BOSTON — Wolfenstein II: The New Colossus provided some much-needed catharsis in a difficult time for the American public. In an era when mainstream American society began to tolerate — even embrace — neo-Nazis, Wolfenstein II put its foot down and said, “No.” The game is 12 hours of unapologetically brutalizing Nazis in order to save an alternate-history United States, and now folks will be able to play it wherever they go.
I played a level from Wolfenstein II on the Switch at PAX East 2018, and the port seems completely faithful to the existing versions of the game. Despite the fact that it suffers from a few problems common to third-party switch games — the interface is not really optimized for a six-inch touchscreen — it’s a perfectly serviceable way to take one of 2017’s most acclaimed games with you.
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In the demo I played, I took control of gun-toting protagonist B.J. Blazkowicz as he infiltrated a Nazi-controlled ship. The level outlined a few simple tricks I needed to survive — using tools, sneaking up on enemies, making melee attacks with a fearsome hatchet, dual-wielding weapons, stomping on panels to open them up, and so forth — but otherwise, it was up to me to approach the level how I thought best.
If you’ve played Wolfenstein II before, you’ll know that the game’s large, open-ended levels encourage players to take them at their own pace. My primary task was to dispatch two Nazi commanders, one of whom was located on a catwalk, with his back turned conveniently toward me. I sneaked up behind him and let my hatchet take care of the rest.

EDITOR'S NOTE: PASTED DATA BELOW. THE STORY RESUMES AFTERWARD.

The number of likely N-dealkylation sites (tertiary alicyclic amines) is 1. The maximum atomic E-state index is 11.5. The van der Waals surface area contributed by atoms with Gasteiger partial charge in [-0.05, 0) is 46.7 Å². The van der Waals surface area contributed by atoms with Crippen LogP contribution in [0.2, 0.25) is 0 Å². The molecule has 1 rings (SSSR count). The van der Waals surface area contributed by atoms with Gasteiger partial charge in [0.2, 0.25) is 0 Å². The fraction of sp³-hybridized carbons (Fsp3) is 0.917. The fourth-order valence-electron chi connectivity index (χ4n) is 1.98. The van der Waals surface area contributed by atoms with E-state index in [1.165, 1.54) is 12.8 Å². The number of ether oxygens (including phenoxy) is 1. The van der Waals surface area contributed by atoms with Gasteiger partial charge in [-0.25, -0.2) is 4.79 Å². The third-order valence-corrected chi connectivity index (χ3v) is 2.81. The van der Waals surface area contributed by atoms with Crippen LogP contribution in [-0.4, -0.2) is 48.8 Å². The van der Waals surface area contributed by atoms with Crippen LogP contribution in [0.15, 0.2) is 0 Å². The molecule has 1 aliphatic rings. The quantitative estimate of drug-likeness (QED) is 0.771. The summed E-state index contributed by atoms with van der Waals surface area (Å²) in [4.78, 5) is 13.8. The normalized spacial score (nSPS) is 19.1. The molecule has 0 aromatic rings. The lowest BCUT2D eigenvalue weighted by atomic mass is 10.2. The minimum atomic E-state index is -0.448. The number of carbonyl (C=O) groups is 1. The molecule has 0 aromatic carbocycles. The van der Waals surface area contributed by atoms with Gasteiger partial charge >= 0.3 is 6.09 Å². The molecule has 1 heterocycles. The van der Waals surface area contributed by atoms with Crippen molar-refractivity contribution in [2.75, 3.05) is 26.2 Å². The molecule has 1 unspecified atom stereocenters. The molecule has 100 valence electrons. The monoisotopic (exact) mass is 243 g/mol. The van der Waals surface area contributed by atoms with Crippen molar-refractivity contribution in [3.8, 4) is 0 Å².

The second commander demonstrated how the game can still be fun, even if you make mistakes. A botched attempt at stealth meant that the commander fled away, while sending dozens of Nazi underlings to take me out. I had to run and gun my way through the crowd before finally cornering the commander on a staircase and taking him down with a bloody melee attack. The game doesn’t judge you for making an all-out attack; any firefight you can walk away from is a successful one.
The only big issue with Wolfenstein II on Switch, as far as I could tell, is that MachineGames definitely had a full-size screen in mind when it developed the game. It’s sometimes difficult to discern what the various symbols in the game mean — how to pick up ammo, which objects you can interact with, and so forth. The dialogue is also teeny-tiny, which is a problem if you’re playing without headphones. A portable Wolfenstein II that’s sometimes hard to parse is better than no portable Wolfenstein II at all, but it’s easy to see how a larger HUD could have alleviated some of these problems.
Still, if you haven’t played the game yet, the Switch will arguably be the most accessible way to experience it for the first time. The game will come out later this year and doesn’t have a hard price attached to it, although $60 seems like a good bet.